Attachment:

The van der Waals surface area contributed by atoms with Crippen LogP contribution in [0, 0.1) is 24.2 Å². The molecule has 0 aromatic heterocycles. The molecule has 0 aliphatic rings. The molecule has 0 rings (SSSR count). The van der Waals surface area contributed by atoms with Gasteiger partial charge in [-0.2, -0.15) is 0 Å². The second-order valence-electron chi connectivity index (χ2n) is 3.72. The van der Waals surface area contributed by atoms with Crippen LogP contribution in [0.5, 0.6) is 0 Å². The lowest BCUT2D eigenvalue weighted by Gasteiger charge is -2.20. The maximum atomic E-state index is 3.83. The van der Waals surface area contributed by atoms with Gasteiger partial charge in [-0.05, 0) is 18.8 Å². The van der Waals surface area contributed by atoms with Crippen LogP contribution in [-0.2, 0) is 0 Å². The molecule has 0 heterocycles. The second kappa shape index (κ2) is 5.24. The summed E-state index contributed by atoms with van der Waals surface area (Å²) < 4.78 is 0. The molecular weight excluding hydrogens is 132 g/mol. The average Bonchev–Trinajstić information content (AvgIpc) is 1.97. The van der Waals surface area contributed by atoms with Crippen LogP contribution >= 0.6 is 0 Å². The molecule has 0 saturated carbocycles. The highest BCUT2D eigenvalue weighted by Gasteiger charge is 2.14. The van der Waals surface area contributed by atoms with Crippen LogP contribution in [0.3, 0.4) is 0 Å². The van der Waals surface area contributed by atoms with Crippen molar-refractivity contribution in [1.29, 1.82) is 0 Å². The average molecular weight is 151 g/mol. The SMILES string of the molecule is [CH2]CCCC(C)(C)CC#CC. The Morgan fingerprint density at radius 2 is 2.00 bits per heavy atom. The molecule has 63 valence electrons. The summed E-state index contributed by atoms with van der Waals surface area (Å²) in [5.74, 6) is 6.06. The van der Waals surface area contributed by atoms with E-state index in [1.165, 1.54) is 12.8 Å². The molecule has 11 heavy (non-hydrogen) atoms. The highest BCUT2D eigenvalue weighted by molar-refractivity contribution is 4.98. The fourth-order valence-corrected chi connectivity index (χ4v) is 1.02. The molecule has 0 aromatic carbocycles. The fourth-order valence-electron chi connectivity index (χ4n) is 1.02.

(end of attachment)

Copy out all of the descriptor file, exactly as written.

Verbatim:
The van der Waals surface area contributed by atoms with Crippen LogP contribution in [0, 0.1) is 24.2 Å². The molecule has 0 aromatic heterocycles. The molecule has 0 aliphatic rings. The molecule has 0 rings (SSSR count). The van der Waals surface area contributed by atoms with Gasteiger partial charge in [-0.2, -0.15) is 0 Å². The second-order valence-electron chi connectivity index (χ2n) is 3.72. The van der Waals surface area contributed by atoms with Crippen LogP contribution in [0.5, 0.6) is 0 Å². The lowest BCUT2D eigenvalue weighted by Gasteiger charge is -2.20. The maximum atomic E-state index is 3.83. The van der Waals surface area contributed by atoms with Gasteiger partial charge in [-0.05, 0) is 18.8 Å². The van der Waals surface area contributed by atoms with Crippen LogP contribution in [-0.2, 0) is 0 Å². The molecule has 0 heterocycles. The second kappa shape index (κ2) is 5.24. The summed E-state index contributed by atoms with van der Waals surface area (Å²) < 4.78 is 0. The molecular weight excluding hydrogens is 132 g/mol. The average Bonchev–Trinajstić information content (AvgIpc) is 1.97. The van der Waals surface area contributed by atoms with Crippen LogP contribution >= 0.6 is 0 Å². The molecule has 0 saturated carbocycles. The highest BCUT2D eigenvalue weighted by Gasteiger charge is 2.14. The van der Waals surface area contributed by atoms with Crippen LogP contribution in [0.3, 0.4) is 0 Å². The van der Waals surface area contributed by atoms with Crippen molar-refractivity contribution in [1.29, 1.82) is 0 Å². The average molecular weight is 151 g/mol. The SMILES string of the molecule is [CH2]CCCC(C)(C)CC#CC. The Morgan fingerprint density at radius 2 is 2.00 bits per heavy atom. The molecule has 63 valence electrons. The summed E-state index contributed by atoms with van der Waals surface area (Å²) in [5.74, 6) is 6.06. The van der Waals surface area contributed by atoms with E-state index in [1.165, 1.54) is 12.8 Å². The molecule has 11 heavy (non-hydrogen) atoms. The highest BCUT2D eigenvalue weighted by molar-refractivity contribution is 4.98. The fourth-order valence-corrected chi connectivity index (χ4v) is 1.02. The molecule has 0 aromatic carbocycles. The fourth-order valence-electron chi connectivity index (χ4n) is 1.02.